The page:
Trump Administration Science Leadership Roles Move Forward

2017-11-30T15:31:42+00:00 October 16, 2017|
Barry Myers, CEO of AccuWeather, has been nominated to lead the U.S. National Oceanic and Atmospheric Administration. (Credit: Diane Bondareff/ AP Images)

(Click to enlarge)Barry Myers, CEO of AccuWeather, has been nominated to lead the U.S. National Oceanic and Atmospheric Administration. (Credit: Diane Bondareff/ AP Images)

What It Was

On Wednesday, President Trump announced his intent to nominate Mr. Barry Myers (CEO, AccuWeather) to lead the National Oceanic and Atmospheric Administration (NOAA). Several other science and technology nominations and confirmations of interest to the ocean science community also occurred.

Why It Matters

As our nation recovers from extreme weather events from coast to coast, the importance of NOAA to public safety cannot be understated. The administrator role has been vacant months; filling it and other leadership positions will allow the agency to better fulfill its mission of science, service and stewardship Science leadership across the federal family is critical to improving not only public safety but our national and economic security as well.

Key Points

For the first time since the 1981, a non-scientist could run the nation’s premier ocean science and weather agency. The nomination has led to mixed opinions among members of Congress, experts, and the public.

Some have expressed fears that Mr. Myers could alter NOAA’s focus, quality, and integrity. Most concerning to those opposing the nomination is the conflict of interest between his weather forecasting business (AccuWeather), including his 2005 support of a bill that would have restricted public access to National Weather Service forecasts, and NOAA’s mission of providing a public service.

Worry about his lack of scientific expertise at an agency grounded in science has been on many people’s minds, although some have highlighted his business acumen as being important, since NOAA is part of the Department of Commerce. Others have drawn attention to the key role of other scientists in leadership roles at the agency, including Deputy Administrator Rear Admiral (Ret.) Timothy Gallaudet.

Last week, Kathleen Hartnett White (Director, Armstrong Center for Energy & the Environment at the Texas Public Policy Foundation) was nominated to lead the Council on Environmental Quality. Ms. Hartnett White has stated that humans’ contribution to climate change is “not likely to be very much.”

The Senate confirmed nominations of Dr. Walter Copan  to be Director of the National Institute of Standards and Technology and Mr. Bruce Walker to be Assistant Secretary of the Department of Energy’s Office of Electricity Delivery and Energy Reliability.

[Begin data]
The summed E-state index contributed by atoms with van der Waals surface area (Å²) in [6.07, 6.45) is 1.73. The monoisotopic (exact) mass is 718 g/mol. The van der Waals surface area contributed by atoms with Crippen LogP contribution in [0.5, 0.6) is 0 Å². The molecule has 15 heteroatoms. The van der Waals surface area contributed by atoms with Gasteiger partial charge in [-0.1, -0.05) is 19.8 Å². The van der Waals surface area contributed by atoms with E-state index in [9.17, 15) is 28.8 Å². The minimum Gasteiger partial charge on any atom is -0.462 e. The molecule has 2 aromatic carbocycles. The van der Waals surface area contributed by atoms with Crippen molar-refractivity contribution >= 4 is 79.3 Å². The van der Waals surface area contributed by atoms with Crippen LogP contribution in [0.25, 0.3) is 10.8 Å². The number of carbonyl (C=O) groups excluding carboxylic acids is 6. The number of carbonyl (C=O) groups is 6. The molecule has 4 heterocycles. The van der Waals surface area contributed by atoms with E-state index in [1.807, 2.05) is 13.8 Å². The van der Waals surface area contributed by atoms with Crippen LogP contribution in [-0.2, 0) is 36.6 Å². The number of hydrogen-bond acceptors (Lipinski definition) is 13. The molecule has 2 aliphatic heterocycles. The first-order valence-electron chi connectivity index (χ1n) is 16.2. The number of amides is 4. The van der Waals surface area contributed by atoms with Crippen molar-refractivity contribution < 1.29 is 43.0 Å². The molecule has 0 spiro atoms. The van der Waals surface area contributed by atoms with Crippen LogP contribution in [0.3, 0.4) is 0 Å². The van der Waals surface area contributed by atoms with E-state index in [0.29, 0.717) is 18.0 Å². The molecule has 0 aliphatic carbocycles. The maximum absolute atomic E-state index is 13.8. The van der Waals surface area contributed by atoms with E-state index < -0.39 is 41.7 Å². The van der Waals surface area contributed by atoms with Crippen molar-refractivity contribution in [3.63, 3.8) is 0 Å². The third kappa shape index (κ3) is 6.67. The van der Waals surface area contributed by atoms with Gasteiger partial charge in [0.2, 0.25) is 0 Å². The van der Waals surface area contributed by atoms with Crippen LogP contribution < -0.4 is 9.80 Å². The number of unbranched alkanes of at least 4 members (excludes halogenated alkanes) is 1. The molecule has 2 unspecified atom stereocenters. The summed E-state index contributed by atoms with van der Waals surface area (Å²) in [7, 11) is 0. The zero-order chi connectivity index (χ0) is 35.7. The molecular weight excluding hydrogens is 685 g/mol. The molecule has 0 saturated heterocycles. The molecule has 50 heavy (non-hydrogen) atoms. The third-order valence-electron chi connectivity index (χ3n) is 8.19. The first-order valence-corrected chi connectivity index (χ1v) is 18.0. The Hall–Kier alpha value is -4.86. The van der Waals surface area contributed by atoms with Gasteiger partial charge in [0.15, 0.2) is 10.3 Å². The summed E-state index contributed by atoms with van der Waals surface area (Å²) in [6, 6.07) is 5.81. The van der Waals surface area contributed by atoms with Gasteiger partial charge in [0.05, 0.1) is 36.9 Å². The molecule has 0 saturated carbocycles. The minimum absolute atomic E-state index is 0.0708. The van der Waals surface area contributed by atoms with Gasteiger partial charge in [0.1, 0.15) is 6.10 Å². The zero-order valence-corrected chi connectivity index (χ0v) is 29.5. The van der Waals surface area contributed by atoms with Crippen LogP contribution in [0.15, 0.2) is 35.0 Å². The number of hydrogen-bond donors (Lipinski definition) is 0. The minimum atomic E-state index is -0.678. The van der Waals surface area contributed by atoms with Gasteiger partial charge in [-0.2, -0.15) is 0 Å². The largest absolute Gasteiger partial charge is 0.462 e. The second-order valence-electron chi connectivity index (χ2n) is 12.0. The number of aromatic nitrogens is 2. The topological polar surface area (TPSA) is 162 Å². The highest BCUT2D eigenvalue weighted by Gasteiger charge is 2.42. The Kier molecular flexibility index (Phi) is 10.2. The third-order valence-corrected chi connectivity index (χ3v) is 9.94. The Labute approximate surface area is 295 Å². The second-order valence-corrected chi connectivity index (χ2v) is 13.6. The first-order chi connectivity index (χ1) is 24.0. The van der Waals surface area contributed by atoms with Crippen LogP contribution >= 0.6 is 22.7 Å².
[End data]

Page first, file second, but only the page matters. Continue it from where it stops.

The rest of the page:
“If confirmed, Mr. Myers will join Admiral Gallaudet at the helm of NOAA. This leadership team will bring fresh perspectives to the agency whose mission is to understand, predict, and share information about changes in climate, weather, ocean, and coasts and to manage and conserve our nation’s vast coastal and marine ecosystems and resources. NOAA supports our nation’s healthy and resilient communities, economies, and ecosystems through their robust science, management, and technology portfolio, which includes our ocean and coasts, the weather and climate enterprise, education, fisheries management, and the research and tools (e.g., satellites, ships, buoys, underwater gliders, high performance computing, and modelling) needed to observe and forecast our changing environment. Mr. Myers’ knowledge of the weather and climate enterprise will be complemented by Admiral Gallaudet’s extensive scientific and operational expertise in oceanography and meteorology. Their combined proficiency extends across the full spectrum of NOAA’s important missions from the deepest depths of the ocean to the heights of the atmosphere.” – Rear Admiral (Ret.) Jon White (President and CEO, Consortium for Ocean Leadership)

“Mr. Myers will have to work very hard to persuade me that he will run NOAA for the public good. [H]e will also need to explain why his service as NOAA administrator will not violate conflict of interest rules and regulation.” – Senator Brian Schatz (HI)

“[I]n an administration that places high value on business acumen, Barry brings a strong track record in growing one of the most successful companies in the weather industry.” Mr. Ray Ban (Co-chair, Weather Coalition)

“The new NOAA administrator must be a strong champion for and steward of all of NOAA — its integrated mission of science, services, and stewardship. This means nurturing its research, climate, weather, ships and planes, satellites, ocean and coasts, fisheries, sanctuaries, trust resources, and other units. If some of these units wither, the ability of the others to function well is compromised. Strong science underpins both the service and the stewardship functions.” – Dr. Jane Lubchenco (Former administrator (2009-2013), NOAA)

Next Steps

Confirmation hearings for Mr. Myers and Ms.  Hartnett White have yet to be scheduled.

Find Out More

Related coverage from the Consortium for Ocean Leadership